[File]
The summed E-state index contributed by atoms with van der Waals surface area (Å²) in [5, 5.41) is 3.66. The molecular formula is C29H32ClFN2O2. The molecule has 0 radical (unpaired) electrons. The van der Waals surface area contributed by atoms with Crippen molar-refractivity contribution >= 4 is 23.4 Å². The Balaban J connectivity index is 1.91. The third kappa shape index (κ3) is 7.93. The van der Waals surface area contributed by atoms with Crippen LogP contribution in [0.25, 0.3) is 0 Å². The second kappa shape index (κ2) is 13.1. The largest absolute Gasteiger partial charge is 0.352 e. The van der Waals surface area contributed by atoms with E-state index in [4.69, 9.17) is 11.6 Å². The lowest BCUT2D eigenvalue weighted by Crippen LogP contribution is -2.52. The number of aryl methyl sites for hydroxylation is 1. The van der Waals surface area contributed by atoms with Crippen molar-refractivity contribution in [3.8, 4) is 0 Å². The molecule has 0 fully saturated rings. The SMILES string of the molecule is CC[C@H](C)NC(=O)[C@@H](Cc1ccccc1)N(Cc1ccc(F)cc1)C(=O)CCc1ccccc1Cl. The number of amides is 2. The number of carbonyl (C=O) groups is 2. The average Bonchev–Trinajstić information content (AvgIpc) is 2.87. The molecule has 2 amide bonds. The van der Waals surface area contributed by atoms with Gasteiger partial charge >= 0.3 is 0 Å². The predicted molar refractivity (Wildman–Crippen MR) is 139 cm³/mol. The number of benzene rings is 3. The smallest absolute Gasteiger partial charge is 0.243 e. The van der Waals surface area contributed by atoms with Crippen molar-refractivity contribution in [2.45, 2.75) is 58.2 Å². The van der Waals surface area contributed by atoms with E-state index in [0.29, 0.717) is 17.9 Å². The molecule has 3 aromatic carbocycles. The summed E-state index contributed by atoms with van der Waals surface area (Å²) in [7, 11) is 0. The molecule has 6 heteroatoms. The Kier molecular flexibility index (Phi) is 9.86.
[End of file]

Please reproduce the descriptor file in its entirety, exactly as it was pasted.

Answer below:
The summed E-state index contributed by atoms with van der Waals surface area (Å²) in [5, 5.41) is 3.66. The molecular formula is C29H32ClFN2O2. The molecule has 0 radical (unpaired) electrons. The van der Waals surface area contributed by atoms with Crippen molar-refractivity contribution >= 4 is 23.4 Å². The Balaban J connectivity index is 1.91. The third kappa shape index (κ3) is 7.93. The van der Waals surface area contributed by atoms with Crippen LogP contribution in [0.25, 0.3) is 0 Å². The second kappa shape index (κ2) is 13.1. The largest absolute Gasteiger partial charge is 0.352 e. The van der Waals surface area contributed by atoms with E-state index in [4.69, 9.17) is 11.6 Å². The lowest BCUT2D eigenvalue weighted by Crippen LogP contribution is -2.52. The number of aryl methyl sites for hydroxylation is 1. The van der Waals surface area contributed by atoms with Crippen molar-refractivity contribution in [3.8, 4) is 0 Å². The molecule has 0 fully saturated rings. The SMILES string of the molecule is CC[C@H](C)NC(=O)[C@@H](Cc1ccccc1)N(Cc1ccc(F)cc1)C(=O)CCc1ccccc1Cl. The number of amides is 2. The number of carbonyl (C=O) groups is 2. The average Bonchev–Trinajstić information content (AvgIpc) is 2.87. The molecule has 2 amide bonds. The van der Waals surface area contributed by atoms with Gasteiger partial charge >= 0.3 is 0 Å². The predicted molar refractivity (Wildman–Crippen MR) is 139 cm³/mol. The number of benzene rings is 3. The smallest absolute Gasteiger partial charge is 0.243 e. The van der Waals surface area contributed by atoms with Crippen molar-refractivity contribution in [2.45, 2.75) is 58.2 Å². The van der Waals surface area contributed by atoms with E-state index in [0.29, 0.717) is 17.9 Å². The molecule has 3 aromatic carbocycles. The summed E-state index contributed by atoms with van der Waals surface area (Å²) in [7, 11) is 0. The molecule has 6 heteroatoms. The Kier molecular flexibility index (Phi) is 9.86.